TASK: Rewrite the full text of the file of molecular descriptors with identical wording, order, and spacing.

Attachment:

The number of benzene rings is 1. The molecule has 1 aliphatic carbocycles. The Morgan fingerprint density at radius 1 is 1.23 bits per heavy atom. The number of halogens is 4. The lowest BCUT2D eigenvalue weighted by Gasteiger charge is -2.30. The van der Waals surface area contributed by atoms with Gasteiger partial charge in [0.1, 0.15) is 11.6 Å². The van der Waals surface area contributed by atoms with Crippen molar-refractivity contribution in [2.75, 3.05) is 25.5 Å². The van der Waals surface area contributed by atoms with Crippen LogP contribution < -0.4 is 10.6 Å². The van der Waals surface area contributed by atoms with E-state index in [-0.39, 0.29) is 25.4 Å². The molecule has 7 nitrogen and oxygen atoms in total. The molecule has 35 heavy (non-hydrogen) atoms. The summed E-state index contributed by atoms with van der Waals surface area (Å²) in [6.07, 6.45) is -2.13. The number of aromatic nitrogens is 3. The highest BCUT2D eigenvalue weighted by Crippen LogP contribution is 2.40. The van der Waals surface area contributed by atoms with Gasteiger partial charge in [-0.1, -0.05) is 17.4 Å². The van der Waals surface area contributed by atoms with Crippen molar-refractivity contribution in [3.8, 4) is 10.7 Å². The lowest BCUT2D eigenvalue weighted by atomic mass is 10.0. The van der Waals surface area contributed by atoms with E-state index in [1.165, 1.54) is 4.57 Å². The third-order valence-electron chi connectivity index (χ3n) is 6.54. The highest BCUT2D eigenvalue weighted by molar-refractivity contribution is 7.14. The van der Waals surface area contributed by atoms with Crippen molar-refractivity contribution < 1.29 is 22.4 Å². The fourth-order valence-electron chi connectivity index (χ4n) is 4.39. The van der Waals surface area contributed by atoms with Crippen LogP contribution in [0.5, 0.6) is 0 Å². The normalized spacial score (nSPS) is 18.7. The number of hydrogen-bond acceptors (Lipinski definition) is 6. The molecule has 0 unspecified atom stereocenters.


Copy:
The number of benzene rings is 1. The molecule has 1 aliphatic carbocycles. The Morgan fingerprint density at radius 1 is 1.23 bits per heavy atom. The number of halogens is 4. The lowest BCUT2D eigenvalue weighted by Gasteiger charge is -2.30. The van der Waals surface area contributed by atoms with Gasteiger partial charge in [0.1, 0.15) is 11.6 Å². The van der Waals surface area contributed by atoms with Crippen molar-refractivity contribution in [2.75, 3.05) is 25.5 Å². The van der Waals surface area contributed by atoms with Crippen LogP contribution < -0.4 is 10.6 Å². The van der Waals surface area contributed by atoms with E-state index in [-0.39, 0.29) is 25.4 Å². The molecule has 7 nitrogen and oxygen atoms in total. The molecule has 35 heavy (non-hydrogen) atoms. The summed E-state index contributed by atoms with van der Waals surface area (Å²) in [6.07, 6.45) is -2.13. The number of aromatic nitrogens is 3. The highest BCUT2D eigenvalue weighted by Crippen LogP contribution is 2.40. The van der Waals surface area contributed by atoms with Gasteiger partial charge in [-0.1, -0.05) is 17.4 Å². The van der Waals surface area contributed by atoms with Crippen molar-refractivity contribution in [3.8, 4) is 10.7 Å². The lowest BCUT2D eigenvalue weighted by atomic mass is 10.0. The van der Waals surface area contributed by atoms with E-state index in [1.165, 1.54) is 4.57 Å². The third-order valence-electron chi connectivity index (χ3n) is 6.54. The highest BCUT2D eigenvalue weighted by molar-refractivity contribution is 7.14. The van der Waals surface area contributed by atoms with Crippen molar-refractivity contribution < 1.29 is 22.4 Å². The fourth-order valence-electron chi connectivity index (χ4n) is 4.39. The van der Waals surface area contributed by atoms with Crippen LogP contribution in [0.5, 0.6) is 0 Å². The normalized spacial score (nSPS) is 18.7. The number of hydrogen-bond acceptors (Lipinski definition) is 6. The molecule has 0 unspecified atom stereocenters.